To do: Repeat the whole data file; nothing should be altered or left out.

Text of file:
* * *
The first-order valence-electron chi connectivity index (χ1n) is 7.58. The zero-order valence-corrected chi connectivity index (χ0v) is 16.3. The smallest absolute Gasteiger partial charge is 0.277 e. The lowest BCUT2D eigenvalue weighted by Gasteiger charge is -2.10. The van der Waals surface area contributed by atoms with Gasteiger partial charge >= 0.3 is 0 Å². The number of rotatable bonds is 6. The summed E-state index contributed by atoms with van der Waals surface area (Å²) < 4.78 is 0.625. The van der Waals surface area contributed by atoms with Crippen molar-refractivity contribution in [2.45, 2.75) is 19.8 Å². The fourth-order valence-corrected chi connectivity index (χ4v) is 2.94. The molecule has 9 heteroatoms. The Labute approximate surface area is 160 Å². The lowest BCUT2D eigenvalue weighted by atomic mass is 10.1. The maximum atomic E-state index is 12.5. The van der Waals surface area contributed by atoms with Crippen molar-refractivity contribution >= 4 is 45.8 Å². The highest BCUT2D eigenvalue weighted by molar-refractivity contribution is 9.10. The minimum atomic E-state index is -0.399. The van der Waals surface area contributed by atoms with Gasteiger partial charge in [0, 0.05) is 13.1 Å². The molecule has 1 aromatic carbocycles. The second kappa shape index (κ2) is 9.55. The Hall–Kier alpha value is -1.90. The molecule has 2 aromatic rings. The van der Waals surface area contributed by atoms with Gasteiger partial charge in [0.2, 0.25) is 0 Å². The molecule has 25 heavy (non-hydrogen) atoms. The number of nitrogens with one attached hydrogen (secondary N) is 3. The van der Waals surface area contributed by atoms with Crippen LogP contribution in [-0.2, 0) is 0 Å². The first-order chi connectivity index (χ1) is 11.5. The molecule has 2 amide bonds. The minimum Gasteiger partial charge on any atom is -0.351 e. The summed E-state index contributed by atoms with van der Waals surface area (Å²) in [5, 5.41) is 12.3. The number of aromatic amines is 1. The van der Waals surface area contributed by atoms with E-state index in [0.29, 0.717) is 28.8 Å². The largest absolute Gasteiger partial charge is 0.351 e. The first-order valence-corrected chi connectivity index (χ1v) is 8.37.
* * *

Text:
The first-order valence-electron chi connectivity index (χ1n) is 7.58. The zero-order valence-corrected chi connectivity index (χ0v) is 16.3. The smallest absolute Gasteiger partial charge is 0.277 e. The lowest BCUT2D eigenvalue weighted by Gasteiger charge is -2.10. The van der Waals surface area contributed by atoms with Gasteiger partial charge >= 0.3 is 0 Å². The number of rotatable bonds is 6. The summed E-state index contributed by atoms with van der Waals surface area (Å²) < 4.78 is 0.625. The van der Waals surface area contributed by atoms with Crippen molar-refractivity contribution in [2.45, 2.75) is 19.8 Å². The fourth-order valence-corrected chi connectivity index (χ4v) is 2.94. The molecule has 9 heteroatoms. The Labute approximate surface area is 160 Å². The lowest BCUT2D eigenvalue weighted by atomic mass is 10.1. The maximum atomic E-state index is 12.5. The van der Waals surface area contributed by atoms with Crippen molar-refractivity contribution >= 4 is 45.8 Å². The highest BCUT2D eigenvalue weighted by molar-refractivity contribution is 9.10. The minimum atomic E-state index is -0.399. The van der Waals surface area contributed by atoms with Gasteiger partial charge in [0, 0.05) is 13.1 Å². The molecule has 1 aromatic carbocycles. The second kappa shape index (κ2) is 9.55. The Hall–Kier alpha value is -1.90. The molecule has 2 aromatic rings. The van der Waals surface area contributed by atoms with Gasteiger partial charge in [0.2, 0.25) is 0 Å². The molecule has 25 heavy (non-hydrogen) atoms. The number of nitrogens with one attached hydrogen (secondary N) is 3. The van der Waals surface area contributed by atoms with Crippen LogP contribution in [-0.2, 0) is 0 Å². The first-order chi connectivity index (χ1) is 11.5. The molecule has 2 amide bonds. The minimum Gasteiger partial charge on any atom is -0.351 e. The summed E-state index contributed by atoms with van der Waals surface area (Å²) in [5, 5.41) is 12.3. The number of aromatic amines is 1. The van der Waals surface area contributed by atoms with E-state index in [0.29, 0.717) is 28.8 Å². The largest absolute Gasteiger partial charge is 0.351 e. The first-order valence-corrected chi connectivity index (χ1v) is 8.37.